Losing It

Following on from last night:

Salt, sex and booze: lifestyle killers on the rise

coffee_and_cigarette

Paris (AFP) – The number of people worldwide whose deaths were tied to avoidable health risks like high blood pressure and smoking has shot up by almost 23 percent since 1990, researchers said Friday.

According to results published in British journal The Lancet, scientists concluded that a range of 79 health dangers contributed to 30.8 million deaths in 2013, 5.7 million more than in 1990 even when population growth and ageing were taken into account.

“To put it in plain English, we are behaving badly,” study co-author Ali Mokdad of the University of Washington told AFP.

“I mean we know very well that smoking kills and that blood pressure is another killer,” he said by phone. “Nobody risks not changing the oil in their car, but nobody pays the same attention to their own body.”

They’re losing it, aren’t they?

But I’m a bit puzzled by the photo. There’s no salt or sex or booze in it. Instead there’s a cigarette, a cup of coffee, and what looks like a glass of water. But I suppose all these health risks are interchangeable.

Water is lethal stuff, of course. People drown in it. And that glass of water might look harmless, but just imagine if you fainted and fell forward and your nose ended up in the glass. Yes, you could easily drown in the glass of water on a restaurant table.

It probably happens quite often. Customer comes in, sits down, orders a Four Seasons pizza with added capers and fried onions, and a few minutes later is found dead with his nose sunk in the glass of water in front of him.

In fact, you could just as easily drown in a bowl of minestrone. Or porridge. Or mashed potato.

They should have health warnings. I’m surprised they don’t already. Don’t Lower Your Nose Into The Mashed Potato. Or Porridge Kills.

It probably helps to have companions sitting at the table with you, who can keep an eye on you, and pull you and your nose out of the macaroni cheese starter if you happen to fall in.

Better safe than sorry, eh?

Anyway, yet more signs that they’re losing it:

Smoking rates on the rise in New York City

For the first time in years, more than 1 million New Yorkers are smoking, marking a disturbing rise of tobacco use in the city that pioneered a number of anti-smoking initiatives that were emulated nationally.

New York City’s Department of Health released data Monday showing that 16 percent of adult New Yorkers are smokers.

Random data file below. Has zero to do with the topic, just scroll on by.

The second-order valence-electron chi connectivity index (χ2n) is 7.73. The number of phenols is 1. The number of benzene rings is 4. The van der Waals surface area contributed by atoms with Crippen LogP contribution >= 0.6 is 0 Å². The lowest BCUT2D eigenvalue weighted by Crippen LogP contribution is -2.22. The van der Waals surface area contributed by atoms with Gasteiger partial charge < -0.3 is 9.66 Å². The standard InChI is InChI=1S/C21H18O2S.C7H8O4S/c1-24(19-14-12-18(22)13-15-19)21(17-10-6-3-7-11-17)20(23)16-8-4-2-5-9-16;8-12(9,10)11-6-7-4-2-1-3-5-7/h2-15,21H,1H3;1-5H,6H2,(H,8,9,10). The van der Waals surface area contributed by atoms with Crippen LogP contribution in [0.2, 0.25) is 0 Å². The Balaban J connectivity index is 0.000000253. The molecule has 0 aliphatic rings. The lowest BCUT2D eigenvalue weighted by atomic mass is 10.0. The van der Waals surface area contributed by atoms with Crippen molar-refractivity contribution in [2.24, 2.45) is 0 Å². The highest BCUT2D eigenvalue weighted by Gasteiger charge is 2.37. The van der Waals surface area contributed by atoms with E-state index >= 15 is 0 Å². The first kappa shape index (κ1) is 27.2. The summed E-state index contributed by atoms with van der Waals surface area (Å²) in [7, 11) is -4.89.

That’s up 14 percent from 2010, which was the city’s lowest recorded rate.

The findings came from answers to an annual health survey of thousands of residents in New York’s five boroughs.

To combat the rise, the city is launching a new anti-smoking ad campaign, authorized by Mayor Bill de Blasio.

De Blasio’s predecessor, Michael Bloomberg, made anti-smoking a centerpiece of his public health agenda.

So when are they going to start running campaigns against minestrone and mashed potato?

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About Frank Davis

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40 Responses to Losing It

  1. The rise in NY is interesting. Wonder what might account for it? The beginnings of a bounce-back? Could the general population finally waking up to just how much they’ve been lied to and are then going on to discount what they’ve been told for so long?

    – MJM

    • harleyrider1978 says:

      Remember the epa said the 911 air quality was fine and wouldn’t harm anyone. But a few cigs would kill everyone 2 years later. Lol

      • Yep. The quote, from the LA Times as I discussed it in “Brains”:

        ==
        NY — A vast choking plume of smoke from the … World Trade Center has engulfed much of lower Manhattan…. Federal health officials say the fumes…pose no serious hazard to the millions of people breathing them….

        “The good news for the residents of New York is that the air, while smoky, is not dangerous,” said (the) EPA … “There are dangers of smoke from the fire, of course, but it is not something we would classify as toxic.”

        — LA Times 09/15/01
        ==

  2. slugbop007 says:

    Here are Ali Mokdad’s academic credentials:
    http://sph.washington.edu/faculty/fac_bio.asp?url_ID=Mokdad_Ali

    Education
    PhD Quantitative Epidemiology, Emory University, 1997
    BS Biostatistics, American University of Beirut, 1984

    Here is a description of typical quantitative epidemiology:
    http://www.ncbi.nlm.nih.gov/pubmed/21153609
    Abstract

    Send to:
    Methods Mol Biol. 2011;713:27-39. doi: 10.1007/978-1-60327-416-6_3.
    An introduction to epidemiology.
    Hajat C1.
    Author information